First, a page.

BEIRUT: Lebanese University professors will vote this weekend on whether to continue their monthlong strike next week, after an agreement reached with Lebanese officials met some but not all their demands. Youssef Daher, the head of the League of Lebanese University Full-Time Professors, told The Daily Star Friday evening that discussions he had held with several ministers and the LU president had been “positive in some aspects and less positive in others.” However, he said, “the demands they agreed on are not good enough.”
Lecturers at the Lebanese University, the country’s only public university, have been on strike since May 6 to protest the 2019 draft budget’s allocation to the university, budget articles affecting state employees and other demands.
Daher Thursday met with Education Minister Akram Chehayeb, Finance Minister Ali Hasan Khalil, MP Bahia Hariri and LU President Fouad Ayoub. The officials agreed to some demands from the teachers, including granting full-time status to contracted lecturers.
According to a statement from Chehayeb’s office, the attendees asked Ayoub to submit the contracted teachers’ files to the education minister so they could be included in Cabinet’s agenda for discussion.
The statement also said Khalil discussed an amendment he was considering that would exclude teachers from an article in the draft 2019 state budget that would extend the minimum years of service before retirement from 20 to 25 years.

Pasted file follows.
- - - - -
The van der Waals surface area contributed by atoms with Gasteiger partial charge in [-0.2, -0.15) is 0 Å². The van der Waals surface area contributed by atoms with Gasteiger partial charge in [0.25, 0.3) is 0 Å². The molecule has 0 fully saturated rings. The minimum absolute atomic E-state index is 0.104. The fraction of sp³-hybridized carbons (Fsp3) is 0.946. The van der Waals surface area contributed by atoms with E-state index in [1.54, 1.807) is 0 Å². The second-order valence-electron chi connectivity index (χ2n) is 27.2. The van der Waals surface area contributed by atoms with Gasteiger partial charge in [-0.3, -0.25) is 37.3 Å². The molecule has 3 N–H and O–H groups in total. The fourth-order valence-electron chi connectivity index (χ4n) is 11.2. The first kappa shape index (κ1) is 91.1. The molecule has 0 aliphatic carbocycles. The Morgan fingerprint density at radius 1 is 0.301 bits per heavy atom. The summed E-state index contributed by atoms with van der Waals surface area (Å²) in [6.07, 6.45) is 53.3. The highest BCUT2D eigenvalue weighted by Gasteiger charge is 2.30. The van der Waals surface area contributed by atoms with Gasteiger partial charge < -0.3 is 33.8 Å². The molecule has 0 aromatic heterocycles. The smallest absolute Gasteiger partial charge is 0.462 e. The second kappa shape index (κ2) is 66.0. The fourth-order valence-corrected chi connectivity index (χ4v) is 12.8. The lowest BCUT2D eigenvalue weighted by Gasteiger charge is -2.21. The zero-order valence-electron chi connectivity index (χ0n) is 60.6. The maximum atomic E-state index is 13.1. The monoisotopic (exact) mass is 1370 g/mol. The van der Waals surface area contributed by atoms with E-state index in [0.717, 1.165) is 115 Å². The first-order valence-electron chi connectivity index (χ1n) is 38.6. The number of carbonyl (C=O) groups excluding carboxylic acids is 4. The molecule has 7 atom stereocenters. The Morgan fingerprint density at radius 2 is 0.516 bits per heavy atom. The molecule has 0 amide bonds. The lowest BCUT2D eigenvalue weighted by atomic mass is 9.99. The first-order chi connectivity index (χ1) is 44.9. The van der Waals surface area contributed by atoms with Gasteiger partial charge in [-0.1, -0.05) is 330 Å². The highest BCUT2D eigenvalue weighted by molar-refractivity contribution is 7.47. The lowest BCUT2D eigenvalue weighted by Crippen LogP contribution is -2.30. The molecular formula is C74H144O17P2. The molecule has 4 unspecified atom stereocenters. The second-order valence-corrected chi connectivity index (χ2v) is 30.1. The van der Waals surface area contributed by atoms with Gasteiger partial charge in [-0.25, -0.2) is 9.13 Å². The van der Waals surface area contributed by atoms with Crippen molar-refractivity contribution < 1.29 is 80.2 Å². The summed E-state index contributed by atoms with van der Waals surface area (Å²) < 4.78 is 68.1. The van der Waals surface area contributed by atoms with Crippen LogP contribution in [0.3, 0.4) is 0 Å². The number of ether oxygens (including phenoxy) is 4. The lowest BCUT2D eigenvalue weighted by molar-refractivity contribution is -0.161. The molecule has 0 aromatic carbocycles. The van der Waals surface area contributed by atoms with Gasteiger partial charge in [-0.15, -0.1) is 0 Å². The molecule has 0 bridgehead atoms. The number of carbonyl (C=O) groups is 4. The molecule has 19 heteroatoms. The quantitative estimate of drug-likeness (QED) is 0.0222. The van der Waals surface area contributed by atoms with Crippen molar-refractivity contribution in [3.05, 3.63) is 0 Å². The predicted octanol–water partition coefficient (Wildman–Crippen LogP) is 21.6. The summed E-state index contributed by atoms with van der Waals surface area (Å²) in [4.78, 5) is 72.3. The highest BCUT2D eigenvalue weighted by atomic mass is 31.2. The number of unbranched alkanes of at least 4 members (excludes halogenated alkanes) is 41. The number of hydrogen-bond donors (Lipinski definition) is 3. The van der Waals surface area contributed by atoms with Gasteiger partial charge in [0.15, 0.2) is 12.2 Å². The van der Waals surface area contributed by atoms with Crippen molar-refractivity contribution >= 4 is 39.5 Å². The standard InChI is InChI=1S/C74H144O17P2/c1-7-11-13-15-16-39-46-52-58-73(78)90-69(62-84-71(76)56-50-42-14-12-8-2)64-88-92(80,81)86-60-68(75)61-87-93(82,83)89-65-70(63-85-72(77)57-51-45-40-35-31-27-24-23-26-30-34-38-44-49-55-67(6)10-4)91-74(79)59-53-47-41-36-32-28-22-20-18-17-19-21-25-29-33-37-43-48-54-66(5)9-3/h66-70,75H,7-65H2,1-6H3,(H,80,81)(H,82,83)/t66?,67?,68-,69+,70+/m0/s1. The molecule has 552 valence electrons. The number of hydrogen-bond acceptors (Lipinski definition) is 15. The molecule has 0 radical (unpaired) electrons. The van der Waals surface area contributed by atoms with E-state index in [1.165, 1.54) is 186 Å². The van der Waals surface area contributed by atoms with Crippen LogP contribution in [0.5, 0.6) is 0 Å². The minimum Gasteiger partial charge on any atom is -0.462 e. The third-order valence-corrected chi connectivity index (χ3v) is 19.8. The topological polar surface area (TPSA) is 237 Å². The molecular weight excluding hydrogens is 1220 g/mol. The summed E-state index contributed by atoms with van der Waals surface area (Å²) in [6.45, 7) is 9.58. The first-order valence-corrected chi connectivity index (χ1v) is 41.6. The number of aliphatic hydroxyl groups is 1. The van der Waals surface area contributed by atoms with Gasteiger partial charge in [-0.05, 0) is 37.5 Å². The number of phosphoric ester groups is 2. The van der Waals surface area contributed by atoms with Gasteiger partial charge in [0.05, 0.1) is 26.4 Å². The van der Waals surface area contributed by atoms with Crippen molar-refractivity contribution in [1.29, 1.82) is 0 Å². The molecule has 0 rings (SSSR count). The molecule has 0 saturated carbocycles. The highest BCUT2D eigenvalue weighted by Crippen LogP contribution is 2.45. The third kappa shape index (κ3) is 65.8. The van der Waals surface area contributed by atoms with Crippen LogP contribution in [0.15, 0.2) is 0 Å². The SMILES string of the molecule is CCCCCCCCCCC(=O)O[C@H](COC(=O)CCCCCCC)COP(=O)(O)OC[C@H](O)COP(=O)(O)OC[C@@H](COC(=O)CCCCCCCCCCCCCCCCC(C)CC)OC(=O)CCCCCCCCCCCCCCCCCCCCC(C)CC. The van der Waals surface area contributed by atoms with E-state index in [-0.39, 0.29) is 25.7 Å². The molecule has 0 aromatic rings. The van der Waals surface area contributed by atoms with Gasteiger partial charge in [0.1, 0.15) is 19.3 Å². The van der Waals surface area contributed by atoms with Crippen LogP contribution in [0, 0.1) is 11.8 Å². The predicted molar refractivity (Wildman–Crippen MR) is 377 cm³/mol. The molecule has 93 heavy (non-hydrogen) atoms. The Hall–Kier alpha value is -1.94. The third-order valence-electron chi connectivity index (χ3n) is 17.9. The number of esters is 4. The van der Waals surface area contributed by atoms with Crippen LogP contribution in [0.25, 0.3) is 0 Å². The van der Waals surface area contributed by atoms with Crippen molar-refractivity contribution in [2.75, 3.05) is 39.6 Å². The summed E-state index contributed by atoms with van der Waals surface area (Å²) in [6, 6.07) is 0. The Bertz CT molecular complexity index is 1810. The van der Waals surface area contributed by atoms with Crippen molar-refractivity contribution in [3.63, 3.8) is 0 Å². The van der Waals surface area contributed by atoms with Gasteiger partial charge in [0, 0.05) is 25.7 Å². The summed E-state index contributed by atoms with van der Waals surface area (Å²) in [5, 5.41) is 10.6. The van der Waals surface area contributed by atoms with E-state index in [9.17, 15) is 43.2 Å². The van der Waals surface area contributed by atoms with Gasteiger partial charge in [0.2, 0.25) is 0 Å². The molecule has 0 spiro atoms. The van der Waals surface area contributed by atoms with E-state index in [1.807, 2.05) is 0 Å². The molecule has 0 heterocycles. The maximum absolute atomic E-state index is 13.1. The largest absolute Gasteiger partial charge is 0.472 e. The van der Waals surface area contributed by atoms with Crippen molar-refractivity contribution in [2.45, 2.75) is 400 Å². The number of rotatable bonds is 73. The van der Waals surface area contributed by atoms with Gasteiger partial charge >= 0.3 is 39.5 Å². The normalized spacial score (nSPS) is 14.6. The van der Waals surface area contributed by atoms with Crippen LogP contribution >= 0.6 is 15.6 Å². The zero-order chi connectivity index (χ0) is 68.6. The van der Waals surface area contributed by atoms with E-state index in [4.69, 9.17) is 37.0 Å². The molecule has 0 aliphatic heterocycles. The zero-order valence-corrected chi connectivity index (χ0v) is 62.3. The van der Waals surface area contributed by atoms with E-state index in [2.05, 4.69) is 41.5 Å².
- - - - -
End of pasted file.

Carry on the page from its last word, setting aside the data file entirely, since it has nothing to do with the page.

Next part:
Chehayeb Friday called on lecturers to end their monthlong strike based on the agreement, which he said addressed many of their demands. But the result of the discussions will now be put to a vote within the league, Daher told The Daily Star, after which the league’s members will decide whether to continue the strike.
The strike has put on hold the studies of some 80,000 LU students, many of whom have responded with their own protests in an attempt to end the teachers’ strike and resume their studies. On Wednesday this week, LU students across the country mobilized, telling the state, “We just want to learn!”
“We are not against the demands of Lebanese University professors or their rights, but we don’t want it to come at our expense,” LU student Khadija Ezzedine said.
The same day, Prime Minister Saad Hariri chided the professors, saying the budget does not affect them. He added that the strike was negatively affecting hundreds of thousands of students, and pointed the blame at the university itself.